I read this book when I was in 6th grade, possibly 1977/78. It was an old book at the time, hardbound with the old fabric book covering. I think it had illustrations but can’t quite remember–I read a LOT in those days. This book belonged to my mom who was born in 38–sadly its been long lost.
My friend remembers that the first book she read was called Tina And The Tall Man. She can’t remember anything else about it, and I’ve been unable to find that title on the internet. It might help to know that my friend is about 80 years old (born early 1940’s, I think, possibly late 1930’s) and was born and grew up in Newport News, Virginia (I think Newport News and her current location of Gloucester, Virginia are the only places she’s ever lived). For all I know, it might have been a regional publication. Any help would be appreciated. Thanks!
I’m trying to find a children’s book my mother read me over 50 years ago.
I remember vividly.
The mouse tells all the animals at the waterhole:
There’s a creature in my house yelling and screaming and throwing the furniture out of the windows.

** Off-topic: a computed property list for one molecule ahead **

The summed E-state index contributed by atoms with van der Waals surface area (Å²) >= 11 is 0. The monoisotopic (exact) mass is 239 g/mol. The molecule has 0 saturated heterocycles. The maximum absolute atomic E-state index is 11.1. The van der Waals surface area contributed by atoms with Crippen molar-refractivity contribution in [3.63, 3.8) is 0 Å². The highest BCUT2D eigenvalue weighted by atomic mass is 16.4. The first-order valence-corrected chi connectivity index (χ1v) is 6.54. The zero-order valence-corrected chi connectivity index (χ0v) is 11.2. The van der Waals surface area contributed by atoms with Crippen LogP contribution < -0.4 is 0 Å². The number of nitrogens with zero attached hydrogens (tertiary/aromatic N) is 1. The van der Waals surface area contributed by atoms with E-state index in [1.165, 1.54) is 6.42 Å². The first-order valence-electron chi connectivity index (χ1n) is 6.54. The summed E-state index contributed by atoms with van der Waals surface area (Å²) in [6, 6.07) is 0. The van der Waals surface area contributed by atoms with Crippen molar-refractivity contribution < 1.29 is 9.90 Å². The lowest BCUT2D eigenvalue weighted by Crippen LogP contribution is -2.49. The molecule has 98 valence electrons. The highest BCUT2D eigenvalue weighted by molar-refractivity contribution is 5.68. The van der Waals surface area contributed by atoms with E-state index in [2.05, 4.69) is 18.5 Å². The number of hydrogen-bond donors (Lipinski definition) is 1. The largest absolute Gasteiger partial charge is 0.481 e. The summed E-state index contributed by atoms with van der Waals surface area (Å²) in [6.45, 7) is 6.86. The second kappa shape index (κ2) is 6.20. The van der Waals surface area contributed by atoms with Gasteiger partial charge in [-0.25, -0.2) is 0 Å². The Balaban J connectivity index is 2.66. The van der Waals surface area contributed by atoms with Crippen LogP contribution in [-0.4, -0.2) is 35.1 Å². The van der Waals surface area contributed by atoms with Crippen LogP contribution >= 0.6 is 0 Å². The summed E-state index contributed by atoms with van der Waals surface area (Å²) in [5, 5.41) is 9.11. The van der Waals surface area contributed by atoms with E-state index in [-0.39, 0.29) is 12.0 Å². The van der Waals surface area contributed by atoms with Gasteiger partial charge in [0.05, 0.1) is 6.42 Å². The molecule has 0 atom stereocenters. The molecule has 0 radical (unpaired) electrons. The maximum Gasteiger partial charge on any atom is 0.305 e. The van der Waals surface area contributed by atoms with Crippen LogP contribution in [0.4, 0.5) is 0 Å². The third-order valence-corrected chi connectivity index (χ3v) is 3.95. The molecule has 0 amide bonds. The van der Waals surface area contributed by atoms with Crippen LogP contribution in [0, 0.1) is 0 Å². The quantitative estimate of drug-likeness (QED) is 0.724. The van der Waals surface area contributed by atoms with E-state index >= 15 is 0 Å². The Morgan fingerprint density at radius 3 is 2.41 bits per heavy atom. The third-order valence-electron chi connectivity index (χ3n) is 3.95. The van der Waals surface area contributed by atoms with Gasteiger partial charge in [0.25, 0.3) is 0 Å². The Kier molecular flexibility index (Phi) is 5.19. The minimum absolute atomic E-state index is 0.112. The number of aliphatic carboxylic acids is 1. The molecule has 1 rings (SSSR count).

He says this to lions, tigers, giraffes. In the end, it turns out the creature is an owl that the jungle animals trumpet and roar at, and it flies out of the mouse’s house in the tree.
Then, the lions realize they are hungry, and the giraffes and zebras etc. run away before the lions and tigers can get them. The mouse returns to his house in the tree.
In the mid-1950s I had a book about two children learning about nature from their grandfather(?). Probably an elementary textbook from the 1930s (I had a second book at the same time: “Following the Frontier” by W. L. Nida, 1934, so the book in question probably came from the same school discards). The book in question had ink line drawings — I remember a drawing of a potter wasp or mud dauber wasps’ nest shaped like a vase.
The book I’m trying to find was a mystery written by an Italian Psychologist. I believe he wrote three books, all mysteries with different modes of transportation as the setting (an airplane, a train, and a ship.) The book I’m looking for was the mystery on an airplane. The murder occurred during the flight and the killer was exposed during the end of the flight. The author being a psychologist introduced some of his psychological theories into the story and I believe that this was the purpose of the three books – to explain his theories.
The book was probably written prior to the 1960’s but after the 1920’s. The title was short. I’m not sure if all the books were translated into the English language.
I enjoyed the story and wish I wouldn’t have sold my copy (it was a nice English first edition.) If you need more details, I’ll try to recall what I can. Thank You and good luck.